How to consume attach_activity_id and attach_activity_id_xfer columns in extended events

GokhanVarol 2013-03-22 14:50:29

I could not find a documentation on showing how this columns are linking the rows together. I noticed in my extended event session attach_activity_id does not have nulls but attach_activity_id_xfer columns in extended events is mostly nulls. Both have a sequence looking number in brackets ([0] , [24] etc) at the end of them which seems like the sequence they got fired.
I have a large dataset with *_completed (rpc_completed,
sp_statement_completed, …) events and query_post_execution_showplan event but I am not sure how I can link them to each other with sql statement.
Is there an example or documentation showing how to use these fields?
Thank you
Jonathan Kehayias 2013-03-22 15:50:06
I'm not sure what this question has to do with SQL Performance or why you would ask it here instead of on the other more appropriate forums that are more general in nature and not intended to be for SQL Server Performance issues and Execution Plan assistance.

One can only hope that the event session that you describe above isn't actually running on a production server because your selection of events would definitely affect the performance of the system, specifically query_post_execution_showplan which can have a 20-30% degradation of performance depending on your workload characteristics.

To answer the question, an attach_activity_id_xfer only gets generated when a parent task hands off to a child task and the activity_id changes from the original to a new transfered id. The event making the hand off will have the attach_activity_id_xfer and then every subsequent event will have the new activity_id as the attach_activity_id and the id_xfer will be NULL. Tracking this and parent/child relations between events when this occurs is entirely manual.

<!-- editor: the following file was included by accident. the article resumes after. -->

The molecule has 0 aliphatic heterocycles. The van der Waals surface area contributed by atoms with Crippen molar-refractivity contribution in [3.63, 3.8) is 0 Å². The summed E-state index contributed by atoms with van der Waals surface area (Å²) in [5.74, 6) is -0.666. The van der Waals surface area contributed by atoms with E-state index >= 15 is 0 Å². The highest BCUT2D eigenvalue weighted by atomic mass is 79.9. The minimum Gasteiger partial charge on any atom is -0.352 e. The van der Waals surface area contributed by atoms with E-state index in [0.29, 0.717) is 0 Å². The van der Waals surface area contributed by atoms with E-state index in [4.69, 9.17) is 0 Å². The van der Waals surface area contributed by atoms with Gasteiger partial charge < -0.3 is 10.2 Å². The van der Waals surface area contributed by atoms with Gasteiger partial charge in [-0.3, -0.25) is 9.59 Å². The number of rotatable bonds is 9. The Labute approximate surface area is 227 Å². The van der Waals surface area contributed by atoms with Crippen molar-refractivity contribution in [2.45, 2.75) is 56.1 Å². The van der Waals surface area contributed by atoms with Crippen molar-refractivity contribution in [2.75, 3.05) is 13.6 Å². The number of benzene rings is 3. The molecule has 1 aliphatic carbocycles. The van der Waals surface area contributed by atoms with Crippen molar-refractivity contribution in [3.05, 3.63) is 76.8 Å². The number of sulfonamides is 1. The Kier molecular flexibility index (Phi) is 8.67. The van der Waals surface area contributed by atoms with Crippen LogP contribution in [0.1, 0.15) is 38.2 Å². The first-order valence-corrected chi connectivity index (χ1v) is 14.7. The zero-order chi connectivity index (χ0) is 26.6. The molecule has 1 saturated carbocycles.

GokhanVarol 2013-03-22 16:36:03
I am collection the query filters for a specific application name and login. Will this impact the rest of the server?
Jonathan Kehayias 2013-03-22 17:11:53
Absolutely! You'll see this in my article on this event and why it shouldn't be used sometime next week (already written and pending publish) when it publishes. You should really test the impact of Extended Events sessions before using them in production, or at a bare minimum monitor performance counters before and after starting a session to monitor its effect.

The description of that event says "Using this event can have a significant performance overhead so it should only be used when troubleshooting or monitoring specific problems for brief periods of time." There are only 4 events out of 625 in Extended Events that have that in their description and there is a reason why it is there.

GokhanVarol 2013-03-22 17:16:06
I misunderstood what a predicate means, I thought Application Name, LoginName etc can be evaluated at the very beginning.
I am waiting for the article you mentioned.
Thank you
Jonathan Kehayias 2013-03-22 17:41:44
The Event Execution Lifecycle is covered in detail in the Extended Events whitepaper I wrote on MSDN. A simplified version is:

The event checks if it is enabled, if it is it collects all of it's column data, then it evaluates predicates to see if it fires, then if it passes predicate evaluation it executes any actions and writes the resultingdata to the sync targets immediately, then it buffers the data in memory for async targets.

There's a critical step before predicate evaluation that can significantly affect performance, data collection of the event columns. Getting the plan XML is not a cheap operation for a single query, now you just made the server do it for every statement executing on the server, even if the event will be discarded after the predicate evaluates.

GokhanVarol 2013-03-22 19:49:00
Thank you Johathan